post #14 of 28
In other news, cows oppose hamburgers and chickens picket KFC.
post #15 of 28
Quote:
Originally Posted by jblenio View Post

ATT stinks. if they get T-Mobile, they will have even more control over more people with their crappy service. Prices will go up, services will suffer even more, and we will all have one less option in TMobile, which, by the way, has been a less expensive option for people who can't afford ATT's terrible network.

i do not see what the problem is? I have used at&t for over 3 years in major metropolitan city, and it has vastly improved. I have used other smaller carriers and found their service is horrible while piggy-backing off verizon's network. One provider I literally had to stay within a mile or two of a major freeway to get service. It would only get sms from my home, and I had to leave the house to make a call.

Sprint should shut up and stop lying to its customers about 4G. That is their biggest selling point and it is a total sham.. it more like 3G+ or 3.1 G....not 4G. There is nothing in the next couple of years in terms of infrastructure that would allow nationwide 4G (100kb/s-1Gb/s) service to the US.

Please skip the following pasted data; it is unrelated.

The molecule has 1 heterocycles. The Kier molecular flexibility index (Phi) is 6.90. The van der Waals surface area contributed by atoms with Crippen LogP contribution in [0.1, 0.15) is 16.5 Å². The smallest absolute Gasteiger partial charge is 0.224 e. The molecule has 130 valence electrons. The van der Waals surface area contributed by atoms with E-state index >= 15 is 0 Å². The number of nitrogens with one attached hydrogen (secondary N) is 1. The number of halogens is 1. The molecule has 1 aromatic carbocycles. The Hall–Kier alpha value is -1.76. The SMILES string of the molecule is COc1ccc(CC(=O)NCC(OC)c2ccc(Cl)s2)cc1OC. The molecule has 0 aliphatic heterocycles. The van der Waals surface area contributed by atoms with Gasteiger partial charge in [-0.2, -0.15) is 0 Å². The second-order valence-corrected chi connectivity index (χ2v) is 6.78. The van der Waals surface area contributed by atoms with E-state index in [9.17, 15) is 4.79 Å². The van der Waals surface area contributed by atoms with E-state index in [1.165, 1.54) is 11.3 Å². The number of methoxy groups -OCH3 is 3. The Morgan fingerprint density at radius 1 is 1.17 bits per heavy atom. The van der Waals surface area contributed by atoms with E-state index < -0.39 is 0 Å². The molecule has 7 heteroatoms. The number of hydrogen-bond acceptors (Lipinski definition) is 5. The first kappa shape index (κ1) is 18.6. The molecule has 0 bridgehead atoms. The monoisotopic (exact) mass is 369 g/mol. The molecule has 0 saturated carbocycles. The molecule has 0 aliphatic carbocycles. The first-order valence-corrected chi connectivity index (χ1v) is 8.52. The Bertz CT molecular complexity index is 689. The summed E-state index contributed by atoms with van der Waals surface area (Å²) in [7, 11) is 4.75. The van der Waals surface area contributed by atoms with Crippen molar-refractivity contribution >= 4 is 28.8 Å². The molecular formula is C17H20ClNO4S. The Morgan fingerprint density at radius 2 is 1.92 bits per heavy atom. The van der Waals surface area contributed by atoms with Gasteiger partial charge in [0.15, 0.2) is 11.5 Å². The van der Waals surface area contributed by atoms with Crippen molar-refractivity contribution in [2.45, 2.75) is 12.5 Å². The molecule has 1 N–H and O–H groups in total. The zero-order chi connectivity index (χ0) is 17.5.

Japan and other smaller countries, like Great Britain, that are smaller than Texas can step up and should have true 4G service. We have hundreds of millions upon millions more square miles than those smaller countries so you can expect the cellular service is going to be harder to canvas. A hell of a lot of easier than relaying copper or fiber cable across the nation.
post #16 of 28
Quote:
Originally Posted by crift2012 View Post

Sprint should shut up and stop lying to its customers about 4G. That is their biggest selling point and it is a total sham.. it more like 3G+ or 3.1 G....not 4G. There is nothing in the next couple of years in terms of infrastructure that would allow nationwide 4G (100kb/s-1Gb/s) service to the US.

Oh, but you're okay with AT&T and T-Mobile calling HSDPA+ "4G", then? Particularly when WiMAX can be faster than HSDPA+ will ever be.

Quote:
A hell of a lot of easier than relaying copper or fiber cable across the nation.

We can't seem to do either, so that's not exactly a point in the telecoms' defense.

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post #17 of 28
Sprint is pissed because AT&T was negotiating with T-Mobile behind their backs and snapped it up before they knew what hit them.
Poor Sprint once a loser always a loser.
post #18 of 28